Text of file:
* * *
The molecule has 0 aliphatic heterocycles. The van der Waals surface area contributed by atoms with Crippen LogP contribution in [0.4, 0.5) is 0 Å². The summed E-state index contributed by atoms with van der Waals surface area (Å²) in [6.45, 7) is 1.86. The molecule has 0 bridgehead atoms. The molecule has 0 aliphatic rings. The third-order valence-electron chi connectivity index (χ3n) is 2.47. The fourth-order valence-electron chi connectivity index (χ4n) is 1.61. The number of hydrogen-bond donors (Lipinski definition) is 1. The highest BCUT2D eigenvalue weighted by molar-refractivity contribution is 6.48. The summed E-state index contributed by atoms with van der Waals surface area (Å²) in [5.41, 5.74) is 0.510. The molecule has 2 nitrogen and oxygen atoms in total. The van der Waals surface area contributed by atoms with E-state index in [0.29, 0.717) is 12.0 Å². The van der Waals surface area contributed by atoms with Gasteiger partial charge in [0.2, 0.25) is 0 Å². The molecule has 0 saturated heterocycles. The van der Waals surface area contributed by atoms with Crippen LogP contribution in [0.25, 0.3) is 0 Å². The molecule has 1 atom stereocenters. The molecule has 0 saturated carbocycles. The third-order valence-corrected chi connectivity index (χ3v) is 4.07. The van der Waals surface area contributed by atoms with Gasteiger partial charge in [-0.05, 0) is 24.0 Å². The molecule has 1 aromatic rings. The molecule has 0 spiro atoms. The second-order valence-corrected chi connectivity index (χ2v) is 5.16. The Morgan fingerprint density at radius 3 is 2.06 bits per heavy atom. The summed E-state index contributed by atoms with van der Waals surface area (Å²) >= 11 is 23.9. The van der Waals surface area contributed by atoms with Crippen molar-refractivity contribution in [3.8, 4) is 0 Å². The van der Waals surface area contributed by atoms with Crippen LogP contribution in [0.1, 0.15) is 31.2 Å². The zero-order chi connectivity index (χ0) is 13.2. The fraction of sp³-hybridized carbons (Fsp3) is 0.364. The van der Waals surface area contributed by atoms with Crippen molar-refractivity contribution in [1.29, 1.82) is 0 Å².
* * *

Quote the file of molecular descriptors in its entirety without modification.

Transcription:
The molecule has 0 aliphatic heterocycles. The van der Waals surface area contributed by atoms with Crippen LogP contribution in [0.4, 0.5) is 0 Å². The summed E-state index contributed by atoms with van der Waals surface area (Å²) in [6.45, 7) is 1.86. The molecule has 0 bridgehead atoms. The molecule has 0 aliphatic rings. The third-order valence-electron chi connectivity index (χ3n) is 2.47. The fourth-order valence-electron chi connectivity index (χ4n) is 1.61. The number of hydrogen-bond donors (Lipinski definition) is 1. The highest BCUT2D eigenvalue weighted by molar-refractivity contribution is 6.48. The summed E-state index contributed by atoms with van der Waals surface area (Å²) in [5.41, 5.74) is 0.510. The molecule has 2 nitrogen and oxygen atoms in total. The van der Waals surface area contributed by atoms with E-state index in [0.29, 0.717) is 12.0 Å². The van der Waals surface area contributed by atoms with Gasteiger partial charge in [0.2, 0.25) is 0 Å². The molecule has 0 saturated heterocycles. The van der Waals surface area contributed by atoms with Crippen LogP contribution in [0.25, 0.3) is 0 Å². The molecule has 1 atom stereocenters. The molecule has 0 saturated carbocycles. The third-order valence-corrected chi connectivity index (χ3v) is 4.07. The van der Waals surface area contributed by atoms with Gasteiger partial charge in [-0.05, 0) is 24.0 Å². The molecule has 1 aromatic rings. The molecule has 0 spiro atoms. The second-order valence-corrected chi connectivity index (χ2v) is 5.16. The Morgan fingerprint density at radius 3 is 2.06 bits per heavy atom. The summed E-state index contributed by atoms with van der Waals surface area (Å²) >= 11 is 23.9. The van der Waals surface area contributed by atoms with Crippen molar-refractivity contribution in [3.8, 4) is 0 Å². The van der Waals surface area contributed by atoms with Crippen LogP contribution in [0.1, 0.15) is 31.2 Å². The zero-order chi connectivity index (χ0) is 13.2. The fraction of sp³-hybridized carbons (Fsp3) is 0.364. The van der Waals surface area contributed by atoms with Crippen molar-refractivity contribution in [1.29, 1.82) is 0 Å².